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Being in a relationship, especially one that is as committed as marriage, means being willing to make an effort to improve the relationship for both you and your partner. For some people this would mean looking for ways to do it spice up your marriage, plan fun dating ideas, or how to do it keep your marriage strong after the children, but no matter where you are on your relationship trip, you will probably benefit from listening and learning from those who have been / have done and studied this, right?
We all do relationship mistakes from time to time, but if you are looking for it define your relationship goals, strengthen your marriage, or simply increase the happiness of you and your partner in your relationship, you will find a good guide in our collection of the 15 best TED talks on relationships and marriage!
In this TED talk, psychiatrist George Blair-West shares the three things he believes are key to building happy marriages and preventing divorce.
Writer Mandy Len Catron does a phenomenal job explaining why a change in the way we talk and frame our love lives could lead to a more collaborative, and perhaps less encouraging, collaboration! —Association for all involved.
Helen Fisher is an anthropologist with interesting theories about the biochemical origins of love, how they intertwine with cultural changes, and how this develops in modern relationships.
World-renowned psychotherapist and relationship expert Esther Perel talks about the conflict that can often have the security of a relationship compromised with some of the characteristics of erotic desire, such as novelty, mystery, anticipation of discovery and how to use it. information to cultivate desire. in committed and long-term relationships.
Incredible researcher, lecturer and author Brené Brown sets out all the reasons why vulnerability is crucial to a real and honest connection in relationships and how to feel more comfortable with our own vulnerability. Without a doubt, this is one of TED’s main talks on marriage and relationships that needs to be paid attention to.
Former world debate champion Julie Dhar explains the difference between how most people fight and how competitive debate is done, and how to take advantage of some of the principles of debate to find a healthier way to disagree on relationships and daily life.
Relationship educator Katie Hood shares the red-flag behaviors that make up what she calls “unhealthy love” and how to identify when those behaviors are present in your own relationship. It also explains how healthy love should be and feel, giving us a better understanding of how to be the best of ourselves in our relationships.
Emily Nagoski is a sex educator who has collected research on sexual connection and satisfaction in long-term relationships and distilled it into two easy-to-remember precepts; you will have to see her speak to learn them yourself!
Writer Mandy Len Catron tells the story of her wild journey by replicating the psychological study that attempted to cultivate romantic love among strangers by asking only a few specific questions and the important truths about love to which this led her.
Writer and comedian Jenna McCarthy shares research on what the strongest, longest, happiest, healthiest marriages have in common, and how you can adopt these traits for your own relationship, all with a generous ration of humor!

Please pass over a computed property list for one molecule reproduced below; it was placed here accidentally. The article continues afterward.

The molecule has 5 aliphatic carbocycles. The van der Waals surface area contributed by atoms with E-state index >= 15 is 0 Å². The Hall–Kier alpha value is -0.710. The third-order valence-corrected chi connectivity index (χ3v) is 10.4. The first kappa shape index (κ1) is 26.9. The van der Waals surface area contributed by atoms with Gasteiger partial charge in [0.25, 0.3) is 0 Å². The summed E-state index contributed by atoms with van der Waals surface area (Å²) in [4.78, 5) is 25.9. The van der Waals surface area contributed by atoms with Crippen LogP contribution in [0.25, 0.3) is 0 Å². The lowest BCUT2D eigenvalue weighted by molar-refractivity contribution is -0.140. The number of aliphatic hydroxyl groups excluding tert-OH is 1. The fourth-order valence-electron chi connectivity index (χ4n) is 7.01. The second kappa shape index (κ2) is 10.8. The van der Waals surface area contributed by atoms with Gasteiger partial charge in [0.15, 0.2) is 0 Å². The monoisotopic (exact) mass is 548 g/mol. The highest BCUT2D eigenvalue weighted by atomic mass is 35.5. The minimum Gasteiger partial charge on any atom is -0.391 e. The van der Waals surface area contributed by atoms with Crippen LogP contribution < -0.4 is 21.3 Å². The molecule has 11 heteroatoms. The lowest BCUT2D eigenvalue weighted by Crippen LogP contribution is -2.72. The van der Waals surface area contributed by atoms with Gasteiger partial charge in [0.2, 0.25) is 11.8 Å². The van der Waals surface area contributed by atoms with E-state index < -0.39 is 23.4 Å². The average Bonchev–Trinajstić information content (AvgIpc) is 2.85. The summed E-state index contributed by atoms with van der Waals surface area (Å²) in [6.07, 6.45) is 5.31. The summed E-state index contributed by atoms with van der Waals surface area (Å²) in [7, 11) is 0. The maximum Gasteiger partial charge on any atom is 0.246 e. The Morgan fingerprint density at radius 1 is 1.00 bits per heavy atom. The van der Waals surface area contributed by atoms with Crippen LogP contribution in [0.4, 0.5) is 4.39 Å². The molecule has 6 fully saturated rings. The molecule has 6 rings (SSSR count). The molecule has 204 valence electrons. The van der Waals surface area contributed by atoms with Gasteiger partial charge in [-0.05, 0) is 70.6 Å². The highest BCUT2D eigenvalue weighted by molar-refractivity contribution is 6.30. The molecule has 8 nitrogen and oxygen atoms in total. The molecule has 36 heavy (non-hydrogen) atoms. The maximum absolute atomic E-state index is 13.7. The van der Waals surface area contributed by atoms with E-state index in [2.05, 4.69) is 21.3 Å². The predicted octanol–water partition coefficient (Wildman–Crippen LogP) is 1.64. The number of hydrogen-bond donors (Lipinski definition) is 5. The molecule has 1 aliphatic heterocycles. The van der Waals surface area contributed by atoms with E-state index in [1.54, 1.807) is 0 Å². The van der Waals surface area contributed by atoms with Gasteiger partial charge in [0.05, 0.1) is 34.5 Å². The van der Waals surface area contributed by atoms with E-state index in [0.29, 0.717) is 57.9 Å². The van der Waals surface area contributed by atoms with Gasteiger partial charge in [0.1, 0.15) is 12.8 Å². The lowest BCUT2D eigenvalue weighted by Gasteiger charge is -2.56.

Relationship therapist Esther Perel delves into the dynamics of relationships that have gone through infidelity and talks about the reality that things are as old as time and go nowhere, but they can teach people a lot about themselves and their lives. their relationships, and they may even be an opportunity. for individual and collective growth.
Researcher and author Hannah Fry uses her intelligence to find mathematical patterns in relationships and love and even manages to distill math into three tips for finding and creating your best relationship!
Family Law Professor Jeannie Suk Gersen uses her experience in helping couples navigate divorce to guide married people in ways they can help build a stronger, happier, and healthier marriage for themselves by avoiding problems. most common leading to divorce.
We all want to be heard, right? Well, sound expert Julian Treasure tells us how to be better listeners to each other, explaining how to become a conscious listener; Listening is an integral part of any relationship, so the effort put into increasing that skill has great benefits!
Sex educator Emily Nagoski delves into the science behind sexuality and explains how releasing insecurities and embracing our own bodies and desires can help nurture a happier, healthier sex life.
Life is a matter of growth, and partners need to grow together so they don’t grow apart, right? Invest time and effort in doing things like learning how to have a fairer fight o how to speak your partner’s love language it pays off really well so keep learning and keep growing so you can have a relationship that both of you survive i prosper.
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Amy Hartle is the co – founder and owner of Two vagabonds, where he wrote about romantic and couple trips, relationships, honeymoons and more. With a master’s degree in English and a bachelor’s degree in musical theater, Amy loves to write quality content as well as entertain, and hopes to do a bit of both here on the blog! Amy is happily married to her husband Nathan, and when they are not working in their places, Amy and Nathan can be found hugging, reading, and enjoying delicious latte.
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